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Shamir v. Agilent Technologies


April 5, 2010


The opinion of the court was delivered by: Eduardo C. Robreno, J.

Consolidated Under



Plaintiff, Ruth Shamir, commenced this action on behalf of her deceased husband, Mordechai Shamir, for his exposure to asbestos-containing products. Mr. Shamir died of mesothelioma on April 7, 2007. (Pl.'s Br. 2.) Plaintiff brought the action against Hewlett-Packard and Agilent Technologies (collectively "HP") as successors in interest to the original manufacturers of the products in question. (Pl.'s Br. 1.) On January 5, 2010, Defendant filed a motion to dismiss on the grounds that this claim is barred by the New Jersey Workers' Compensation Act ("NJWCA") by virtue of Mr. Shamir's status as an employee of HP during the time of the exposure. Before the Court is Defendant's motion to dismiss, and Plaintiff's response in opposition to Defendant's motion.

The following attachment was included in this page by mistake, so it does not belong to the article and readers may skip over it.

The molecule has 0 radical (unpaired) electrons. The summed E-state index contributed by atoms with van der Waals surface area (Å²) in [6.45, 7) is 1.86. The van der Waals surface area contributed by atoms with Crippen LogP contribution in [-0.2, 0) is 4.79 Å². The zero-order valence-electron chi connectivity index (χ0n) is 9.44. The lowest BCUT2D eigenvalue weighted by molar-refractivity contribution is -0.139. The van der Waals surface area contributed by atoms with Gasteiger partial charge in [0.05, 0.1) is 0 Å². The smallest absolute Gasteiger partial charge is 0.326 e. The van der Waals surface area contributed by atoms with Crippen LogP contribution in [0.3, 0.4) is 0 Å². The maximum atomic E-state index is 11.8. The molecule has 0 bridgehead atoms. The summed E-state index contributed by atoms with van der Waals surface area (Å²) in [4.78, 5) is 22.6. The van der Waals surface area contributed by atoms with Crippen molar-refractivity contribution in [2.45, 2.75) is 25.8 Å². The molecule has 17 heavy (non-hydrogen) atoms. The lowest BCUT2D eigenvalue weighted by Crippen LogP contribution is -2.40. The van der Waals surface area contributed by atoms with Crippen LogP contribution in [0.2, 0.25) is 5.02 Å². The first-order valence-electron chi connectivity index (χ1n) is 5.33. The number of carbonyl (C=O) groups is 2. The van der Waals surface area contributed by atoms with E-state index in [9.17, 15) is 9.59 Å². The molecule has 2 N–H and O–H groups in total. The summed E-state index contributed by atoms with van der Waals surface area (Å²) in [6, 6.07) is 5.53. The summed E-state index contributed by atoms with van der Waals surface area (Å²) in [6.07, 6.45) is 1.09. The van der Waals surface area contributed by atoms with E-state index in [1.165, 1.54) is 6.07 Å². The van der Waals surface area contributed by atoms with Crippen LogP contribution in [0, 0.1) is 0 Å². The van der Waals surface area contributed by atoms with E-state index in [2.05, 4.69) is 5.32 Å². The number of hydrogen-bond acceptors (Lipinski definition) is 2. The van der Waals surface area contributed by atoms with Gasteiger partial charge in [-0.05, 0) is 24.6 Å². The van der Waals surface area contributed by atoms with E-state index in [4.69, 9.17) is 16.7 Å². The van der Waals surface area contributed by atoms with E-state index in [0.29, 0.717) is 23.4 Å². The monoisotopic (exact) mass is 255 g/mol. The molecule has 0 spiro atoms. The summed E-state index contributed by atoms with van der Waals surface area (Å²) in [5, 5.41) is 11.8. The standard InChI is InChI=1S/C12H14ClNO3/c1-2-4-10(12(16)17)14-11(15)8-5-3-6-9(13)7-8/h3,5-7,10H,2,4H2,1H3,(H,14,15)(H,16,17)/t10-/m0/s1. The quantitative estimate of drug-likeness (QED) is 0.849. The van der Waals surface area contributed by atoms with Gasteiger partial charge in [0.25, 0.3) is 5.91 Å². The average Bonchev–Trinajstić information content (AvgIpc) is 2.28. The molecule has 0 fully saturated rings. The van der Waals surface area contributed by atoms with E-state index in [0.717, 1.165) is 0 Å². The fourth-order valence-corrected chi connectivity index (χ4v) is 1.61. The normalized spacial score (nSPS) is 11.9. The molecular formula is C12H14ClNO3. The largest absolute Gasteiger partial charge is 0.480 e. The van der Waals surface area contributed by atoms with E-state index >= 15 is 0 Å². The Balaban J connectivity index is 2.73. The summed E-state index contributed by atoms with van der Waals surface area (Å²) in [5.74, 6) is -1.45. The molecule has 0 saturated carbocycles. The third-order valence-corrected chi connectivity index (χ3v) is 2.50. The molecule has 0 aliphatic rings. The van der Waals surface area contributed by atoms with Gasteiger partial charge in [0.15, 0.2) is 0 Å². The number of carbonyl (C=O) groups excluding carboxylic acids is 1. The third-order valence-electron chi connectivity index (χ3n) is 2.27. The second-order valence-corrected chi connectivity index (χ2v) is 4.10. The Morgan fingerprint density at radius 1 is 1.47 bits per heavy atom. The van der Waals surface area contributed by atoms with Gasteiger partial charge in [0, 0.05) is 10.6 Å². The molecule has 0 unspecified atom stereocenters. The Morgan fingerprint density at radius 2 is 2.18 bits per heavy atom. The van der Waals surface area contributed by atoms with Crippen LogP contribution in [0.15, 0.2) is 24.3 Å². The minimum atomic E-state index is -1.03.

The products in question are gas chromatographs that contain thermal conductivity detectors and electric wiring, both of which were insulated by asbestos. Beginning in 1961, a company called F&M Scientific Company (F&M) began manufacturing these devices. In 1965, HP acquired F&M and F&M was merged out of existence. HP took over the manufacturing of the devices and continued to develop the line of business it acquired from F&M. In 1999, HP separated this part of its operations to create Agilent, currently the world's largest manufacturer and distributor of gas chromatograph columns.